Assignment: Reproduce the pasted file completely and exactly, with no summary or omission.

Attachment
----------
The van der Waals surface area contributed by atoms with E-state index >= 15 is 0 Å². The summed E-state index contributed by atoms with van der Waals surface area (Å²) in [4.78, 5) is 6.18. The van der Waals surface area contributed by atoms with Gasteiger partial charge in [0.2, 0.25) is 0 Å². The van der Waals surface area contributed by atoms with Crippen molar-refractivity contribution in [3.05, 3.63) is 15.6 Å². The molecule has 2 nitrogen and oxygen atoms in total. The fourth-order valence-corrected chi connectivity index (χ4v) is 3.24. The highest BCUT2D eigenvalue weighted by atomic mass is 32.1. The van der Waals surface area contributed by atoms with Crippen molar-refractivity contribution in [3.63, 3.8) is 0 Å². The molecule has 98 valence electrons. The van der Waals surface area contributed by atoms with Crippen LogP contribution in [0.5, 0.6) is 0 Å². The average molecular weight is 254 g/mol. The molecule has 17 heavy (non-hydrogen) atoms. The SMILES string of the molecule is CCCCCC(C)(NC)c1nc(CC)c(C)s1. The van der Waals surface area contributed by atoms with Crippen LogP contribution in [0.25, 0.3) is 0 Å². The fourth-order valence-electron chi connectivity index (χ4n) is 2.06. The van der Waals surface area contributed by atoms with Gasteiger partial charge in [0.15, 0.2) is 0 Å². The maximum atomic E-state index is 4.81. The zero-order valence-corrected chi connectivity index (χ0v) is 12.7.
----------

The van der Waals surface area contributed by atoms with E-state index >= 15 is 0 Å². The summed E-state index contributed by atoms with van der Waals surface area (Å²) in [4.78, 5) is 6.18. The van der Waals surface area contributed by atoms with Gasteiger partial charge in [0.2, 0.25) is 0 Å². The van der Waals surface area contributed by atoms with Crippen molar-refractivity contribution in [3.05, 3.63) is 15.6 Å². The molecule has 2 nitrogen and oxygen atoms in total. The fourth-order valence-corrected chi connectivity index (χ4v) is 3.24. The highest BCUT2D eigenvalue weighted by atomic mass is 32.1. The van der Waals surface area contributed by atoms with Crippen molar-refractivity contribution in [3.63, 3.8) is 0 Å². The molecule has 98 valence electrons. The van der Waals surface area contributed by atoms with Crippen LogP contribution in [0.5, 0.6) is 0 Å². The average molecular weight is 254 g/mol. The molecule has 17 heavy (non-hydrogen) atoms. The SMILES string of the molecule is CCCCCC(C)(NC)c1nc(CC)c(C)s1. The van der Waals surface area contributed by atoms with Crippen LogP contribution in [0.25, 0.3) is 0 Å². The fourth-order valence-electron chi connectivity index (χ4n) is 2.06. The van der Waals surface area contributed by atoms with Gasteiger partial charge in [0.15, 0.2) is 0 Å². The maximum atomic E-state index is 4.81. The zero-order valence-corrected chi connectivity index (χ0v) is 12.7.